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Transportation and Mobility

How To Ride A Bike In L.A. (And How To Drive A Car Around Bikes)

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Unless you've been living under a rock for the last decade, you're likely aware that Los Angeles has a growing culture of people who (gasp!) ride their bikes instead of driving! Like it or not, it's a reality right here in our beautiful City of Angels, and many on the roads may benefit from a lesson on how to coexist.

I am one of those people who prefers to pedal around on two wheels instead of four. However, in my months of pedaling around L.A., I've noticed that lots of people in our fair city—car drivers and bike riders alike—really don't understand how to share the road and very often instead resort to being assholes to each other. Speaking as a cyclist, I apologize to drivers who have dealt with jerks on bicycles.

Here are five tips for drivers and five tips for cyclists aimed at helping us all peacefully coexist on the streets of Los Angeles:

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Photo by Matthew Tinoco/LAist

1. Understand What Bicycles Are Legally Entitled To Do
A charge often asserted by drivers is that cyclists do not have as much right to the road as do cars. This is wrong. Cyclists are entitled to use one entire lane of a multi-lane road in the event there is not enough room on shoulder to safely ride, there is no bike lane, or riding in the right hand side of the lane places the cyclist too close to the door zone. (The door zone is when you're riding within the radius of a car door opening into traffic--a potentially deadly accident.) In addition to being legally entitled to claim a lane, cyclists are also allowed to move over to the left hand side of a road for left turns. If you see a cyclist signaling for a left, slow a bit and let them over. It just takes you a second and makes our lives less anxiety ridden.

2. Please Don't Honk
Car horns are loud and can be startling! For some perspective, think about how a startling a horn can be from inside your own car with windows up. Now imagine that you're outside, in the wind, and a horn suddenly blasts not 10 feet from your ears. The last thing I want to do is be startled enough to move unexpectedly in traffic. If you absolutely must honk, just lightly tap the horn lightly a couple times; it'll be more than enough to get our attention.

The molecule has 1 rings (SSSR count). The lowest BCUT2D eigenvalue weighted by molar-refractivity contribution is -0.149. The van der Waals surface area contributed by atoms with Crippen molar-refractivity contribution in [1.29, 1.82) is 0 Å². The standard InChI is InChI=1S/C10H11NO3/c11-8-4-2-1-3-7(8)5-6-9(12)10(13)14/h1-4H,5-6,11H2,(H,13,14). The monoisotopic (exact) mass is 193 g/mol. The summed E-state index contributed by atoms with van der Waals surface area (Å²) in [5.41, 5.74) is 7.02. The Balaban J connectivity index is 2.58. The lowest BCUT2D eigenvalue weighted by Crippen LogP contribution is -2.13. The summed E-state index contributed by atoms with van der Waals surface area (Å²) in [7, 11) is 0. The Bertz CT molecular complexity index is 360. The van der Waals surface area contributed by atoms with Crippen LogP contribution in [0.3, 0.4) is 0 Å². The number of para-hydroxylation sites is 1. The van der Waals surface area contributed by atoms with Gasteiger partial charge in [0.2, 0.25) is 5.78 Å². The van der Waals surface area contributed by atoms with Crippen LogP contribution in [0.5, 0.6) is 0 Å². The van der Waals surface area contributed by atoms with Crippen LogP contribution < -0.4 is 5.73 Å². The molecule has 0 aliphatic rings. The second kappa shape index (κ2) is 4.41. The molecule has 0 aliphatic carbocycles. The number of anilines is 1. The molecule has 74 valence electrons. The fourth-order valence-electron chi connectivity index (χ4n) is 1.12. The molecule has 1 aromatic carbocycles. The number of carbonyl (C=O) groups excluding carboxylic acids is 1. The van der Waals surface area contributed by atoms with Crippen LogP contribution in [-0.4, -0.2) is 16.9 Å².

3. Pass Responsibly
Responsible passing boils down to essentially just leaving enough room between your car and the bicycle on your right. This is something I've found most L.A. drivers do pretty well, but it never hurts to be reminded too. Recently, the California State senate passed a billthat would require drivers to leave at least 3 feet when they're passing a cyclist. While the effectiveness of this bill might be limited (seeing as everybody stopped texting and driving when that was outlawed), please give us some room. We're unprotected and very vulnerable to cars and trucks; a 10 second lane change isn't that hard for drivers.

4. Look Twice When Opening Your Vehicle Door:
I spoke of the door zone earlier in the first tip, but I just want to reiterate that one of the biggest dangers to cyclists is when a car door opens right in their pathway. This happens without warning, and sometimes a cyclist is unable to swerve in time and ends up hitting the door and the person getting out of the car. Just double check in your mirror and over your shoulder before you open your door, it may save a cyclist's life (and certainly the cost of a new door).